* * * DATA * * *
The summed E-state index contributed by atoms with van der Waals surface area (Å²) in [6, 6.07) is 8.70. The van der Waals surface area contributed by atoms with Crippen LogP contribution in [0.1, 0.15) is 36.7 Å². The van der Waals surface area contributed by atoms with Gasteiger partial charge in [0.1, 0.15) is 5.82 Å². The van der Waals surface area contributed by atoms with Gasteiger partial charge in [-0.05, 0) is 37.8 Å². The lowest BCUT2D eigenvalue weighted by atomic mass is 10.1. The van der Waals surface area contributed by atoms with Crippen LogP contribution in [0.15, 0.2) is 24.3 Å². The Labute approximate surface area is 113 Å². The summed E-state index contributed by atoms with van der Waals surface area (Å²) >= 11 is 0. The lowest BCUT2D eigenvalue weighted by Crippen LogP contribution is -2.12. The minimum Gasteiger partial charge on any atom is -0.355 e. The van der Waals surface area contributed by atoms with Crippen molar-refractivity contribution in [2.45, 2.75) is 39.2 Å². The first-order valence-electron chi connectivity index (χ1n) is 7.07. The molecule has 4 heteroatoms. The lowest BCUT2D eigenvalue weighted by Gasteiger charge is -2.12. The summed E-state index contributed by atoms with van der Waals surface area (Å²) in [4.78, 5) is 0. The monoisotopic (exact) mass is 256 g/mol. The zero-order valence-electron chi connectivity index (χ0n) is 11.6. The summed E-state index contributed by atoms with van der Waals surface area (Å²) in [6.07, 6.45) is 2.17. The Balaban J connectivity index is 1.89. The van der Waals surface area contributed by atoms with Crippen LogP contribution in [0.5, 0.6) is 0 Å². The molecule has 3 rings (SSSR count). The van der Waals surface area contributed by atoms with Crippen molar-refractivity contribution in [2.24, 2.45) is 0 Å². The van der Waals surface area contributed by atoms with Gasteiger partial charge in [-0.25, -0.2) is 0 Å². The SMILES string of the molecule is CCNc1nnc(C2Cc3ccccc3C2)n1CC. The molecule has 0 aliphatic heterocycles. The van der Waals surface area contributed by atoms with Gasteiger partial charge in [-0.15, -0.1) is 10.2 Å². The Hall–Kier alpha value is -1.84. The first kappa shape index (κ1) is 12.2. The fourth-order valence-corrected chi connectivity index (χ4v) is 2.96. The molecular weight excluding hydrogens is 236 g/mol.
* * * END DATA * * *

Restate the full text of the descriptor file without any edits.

The summed E-state index contributed by atoms with van der Waals surface area (Å²) in [6, 6.07) is 8.70. The van der Waals surface area contributed by atoms with Crippen LogP contribution in [0.1, 0.15) is 36.7 Å². The van der Waals surface area contributed by atoms with Gasteiger partial charge in [0.1, 0.15) is 5.82 Å². The van der Waals surface area contributed by atoms with Gasteiger partial charge in [-0.05, 0) is 37.8 Å². The lowest BCUT2D eigenvalue weighted by atomic mass is 10.1. The van der Waals surface area contributed by atoms with Crippen LogP contribution in [0.15, 0.2) is 24.3 Å². The Labute approximate surface area is 113 Å². The summed E-state index contributed by atoms with van der Waals surface area (Å²) >= 11 is 0. The lowest BCUT2D eigenvalue weighted by Crippen LogP contribution is -2.12. The minimum Gasteiger partial charge on any atom is -0.355 e. The van der Waals surface area contributed by atoms with Crippen molar-refractivity contribution in [2.45, 2.75) is 39.2 Å². The first-order valence-electron chi connectivity index (χ1n) is 7.07. The molecule has 4 heteroatoms. The lowest BCUT2D eigenvalue weighted by Gasteiger charge is -2.12. The summed E-state index contributed by atoms with van der Waals surface area (Å²) in [4.78, 5) is 0. The monoisotopic (exact) mass is 256 g/mol. The zero-order valence-electron chi connectivity index (χ0n) is 11.6. The summed E-state index contributed by atoms with van der Waals surface area (Å²) in [6.07, 6.45) is 2.17. The Balaban J connectivity index is 1.89. The van der Waals surface area contributed by atoms with Crippen LogP contribution in [0.5, 0.6) is 0 Å². The molecule has 3 rings (SSSR count). The van der Waals surface area contributed by atoms with Crippen molar-refractivity contribution in [2.24, 2.45) is 0 Å². The van der Waals surface area contributed by atoms with Gasteiger partial charge in [-0.25, -0.2) is 0 Å². The SMILES string of the molecule is CCNc1nnc(C2Cc3ccccc3C2)n1CC. The molecule has 0 aliphatic heterocycles. The van der Waals surface area contributed by atoms with Gasteiger partial charge in [-0.15, -0.1) is 10.2 Å². The Hall–Kier alpha value is -1.84. The first kappa shape index (κ1) is 12.2. The fourth-order valence-corrected chi connectivity index (χ4v) is 2.96. The molecular weight excluding hydrogens is 236 g/mol.